By Ruthie Bently
Dogs are used for many things these days that assist us. Dogs are featured on the news apprehending criminals, sniffing for bombs and contraband at airports, and searching for people after disasters. Now those impressive nasal powers are being put to a new use.
Some search and rescue (SAR) dogs are augmenting their careers in a new direction. They are being trained to sniff out household pests such as bedbugs and termites, and detrimental insects on crops.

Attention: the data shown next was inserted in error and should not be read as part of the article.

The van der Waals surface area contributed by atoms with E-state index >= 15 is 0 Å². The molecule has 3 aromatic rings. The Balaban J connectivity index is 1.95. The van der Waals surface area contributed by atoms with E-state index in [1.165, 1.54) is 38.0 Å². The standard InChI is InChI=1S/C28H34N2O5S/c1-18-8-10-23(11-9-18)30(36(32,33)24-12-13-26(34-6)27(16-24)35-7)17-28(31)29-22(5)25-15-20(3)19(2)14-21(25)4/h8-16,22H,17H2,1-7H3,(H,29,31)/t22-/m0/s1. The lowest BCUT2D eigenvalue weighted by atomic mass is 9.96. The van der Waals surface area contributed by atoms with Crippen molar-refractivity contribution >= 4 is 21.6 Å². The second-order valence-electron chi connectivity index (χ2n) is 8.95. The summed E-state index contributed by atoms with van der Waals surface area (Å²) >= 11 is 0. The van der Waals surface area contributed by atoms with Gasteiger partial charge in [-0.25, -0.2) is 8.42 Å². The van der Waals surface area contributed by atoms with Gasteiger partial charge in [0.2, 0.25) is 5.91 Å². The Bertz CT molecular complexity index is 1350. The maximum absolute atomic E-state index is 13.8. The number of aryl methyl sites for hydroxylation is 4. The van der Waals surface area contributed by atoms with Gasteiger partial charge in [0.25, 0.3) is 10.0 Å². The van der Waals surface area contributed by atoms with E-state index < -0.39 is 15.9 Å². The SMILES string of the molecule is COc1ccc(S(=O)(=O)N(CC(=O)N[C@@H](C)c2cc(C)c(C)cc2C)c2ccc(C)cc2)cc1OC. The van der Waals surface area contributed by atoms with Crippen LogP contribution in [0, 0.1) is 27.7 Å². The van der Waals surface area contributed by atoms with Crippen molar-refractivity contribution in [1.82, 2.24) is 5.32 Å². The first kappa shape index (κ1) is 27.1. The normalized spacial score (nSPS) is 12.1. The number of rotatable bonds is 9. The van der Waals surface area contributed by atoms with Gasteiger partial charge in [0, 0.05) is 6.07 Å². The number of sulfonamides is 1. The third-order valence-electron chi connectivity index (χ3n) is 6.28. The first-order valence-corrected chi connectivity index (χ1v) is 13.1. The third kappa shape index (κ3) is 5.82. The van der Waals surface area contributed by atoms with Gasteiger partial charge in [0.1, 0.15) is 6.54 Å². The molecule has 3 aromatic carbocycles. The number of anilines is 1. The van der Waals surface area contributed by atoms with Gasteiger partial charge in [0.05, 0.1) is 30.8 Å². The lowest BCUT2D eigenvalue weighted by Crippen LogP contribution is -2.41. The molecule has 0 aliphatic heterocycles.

We humans are nasally challenged when compared with our canine companions. Dogs have approximately two hundred million scent receptors to a human’s mere five million. Not to mention those cute wrinkles around a dog’s face and head that enable them to pull in the scents they smell by catching them on the wind as they pass by. A dog’s nose is sensitive enough to pull in a scent as small as a few parts per billion. Imagine how many odors must assault your dog’s nose every time they take a walk.